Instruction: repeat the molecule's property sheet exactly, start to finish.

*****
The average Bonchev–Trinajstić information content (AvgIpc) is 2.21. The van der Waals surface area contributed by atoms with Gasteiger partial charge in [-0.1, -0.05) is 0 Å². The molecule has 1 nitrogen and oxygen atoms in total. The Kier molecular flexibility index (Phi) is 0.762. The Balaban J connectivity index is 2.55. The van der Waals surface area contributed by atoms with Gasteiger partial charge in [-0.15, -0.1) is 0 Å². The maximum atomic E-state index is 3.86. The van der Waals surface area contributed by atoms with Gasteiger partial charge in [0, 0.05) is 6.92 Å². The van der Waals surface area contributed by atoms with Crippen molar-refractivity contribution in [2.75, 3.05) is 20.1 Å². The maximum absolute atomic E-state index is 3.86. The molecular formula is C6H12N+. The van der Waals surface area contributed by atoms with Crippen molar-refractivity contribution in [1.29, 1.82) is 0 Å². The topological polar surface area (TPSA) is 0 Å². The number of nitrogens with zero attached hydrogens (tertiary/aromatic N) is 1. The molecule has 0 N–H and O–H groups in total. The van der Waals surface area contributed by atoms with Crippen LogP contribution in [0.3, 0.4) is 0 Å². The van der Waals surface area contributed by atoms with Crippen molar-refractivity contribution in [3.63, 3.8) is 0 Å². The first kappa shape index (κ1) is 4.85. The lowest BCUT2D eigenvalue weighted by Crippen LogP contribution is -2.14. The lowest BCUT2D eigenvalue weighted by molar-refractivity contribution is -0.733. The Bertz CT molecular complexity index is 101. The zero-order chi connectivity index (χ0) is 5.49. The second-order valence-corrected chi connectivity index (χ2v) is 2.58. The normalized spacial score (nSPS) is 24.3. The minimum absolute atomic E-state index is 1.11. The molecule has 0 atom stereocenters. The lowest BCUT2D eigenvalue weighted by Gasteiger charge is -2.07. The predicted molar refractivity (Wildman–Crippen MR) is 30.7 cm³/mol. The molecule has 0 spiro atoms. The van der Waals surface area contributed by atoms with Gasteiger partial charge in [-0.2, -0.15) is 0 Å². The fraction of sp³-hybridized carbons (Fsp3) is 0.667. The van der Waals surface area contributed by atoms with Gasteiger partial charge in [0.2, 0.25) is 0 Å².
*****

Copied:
The average Bonchev–Trinajstić information content (AvgIpc) is 2.21. The van der Waals surface area contributed by atoms with Gasteiger partial charge in [-0.1, -0.05) is 0 Å². The molecule has 1 nitrogen and oxygen atoms in total. The Kier molecular flexibility index (Phi) is 0.762. The Balaban J connectivity index is 2.55. The van der Waals surface area contributed by atoms with Gasteiger partial charge in [-0.15, -0.1) is 0 Å². The maximum atomic E-state index is 3.86. The van der Waals surface area contributed by atoms with Gasteiger partial charge in [0, 0.05) is 6.92 Å². The van der Waals surface area contributed by atoms with Crippen molar-refractivity contribution in [2.75, 3.05) is 20.1 Å². The maximum absolute atomic E-state index is 3.86. The molecular formula is C6H12N+. The van der Waals surface area contributed by atoms with Crippen molar-refractivity contribution in [1.29, 1.82) is 0 Å². The topological polar surface area (TPSA) is 0 Å². The number of nitrogens with zero attached hydrogens (tertiary/aromatic N) is 1. The molecule has 0 N–H and O–H groups in total. The van der Waals surface area contributed by atoms with Crippen LogP contribution in [0.3, 0.4) is 0 Å². The van der Waals surface area contributed by atoms with Crippen molar-refractivity contribution in [3.63, 3.8) is 0 Å². The first kappa shape index (κ1) is 4.85. The lowest BCUT2D eigenvalue weighted by Crippen LogP contribution is -2.14. The lowest BCUT2D eigenvalue weighted by molar-refractivity contribution is -0.733. The Bertz CT molecular complexity index is 101. The zero-order chi connectivity index (χ0) is 5.49. The second-order valence-corrected chi connectivity index (χ2v) is 2.58. The normalized spacial score (nSPS) is 24.3. The minimum absolute atomic E-state index is 1.11. The molecule has 0 atom stereocenters. The lowest BCUT2D eigenvalue weighted by Gasteiger charge is -2.07. The predicted molar refractivity (Wildman–Crippen MR) is 30.7 cm³/mol. The molecule has 0 spiro atoms. The van der Waals surface area contributed by atoms with Gasteiger partial charge in [-0.2, -0.15) is 0 Å². The fraction of sp³-hybridized carbons (Fsp3) is 0.667. The van der Waals surface area contributed by atoms with Gasteiger partial charge in [0.2, 0.25) is 0 Å².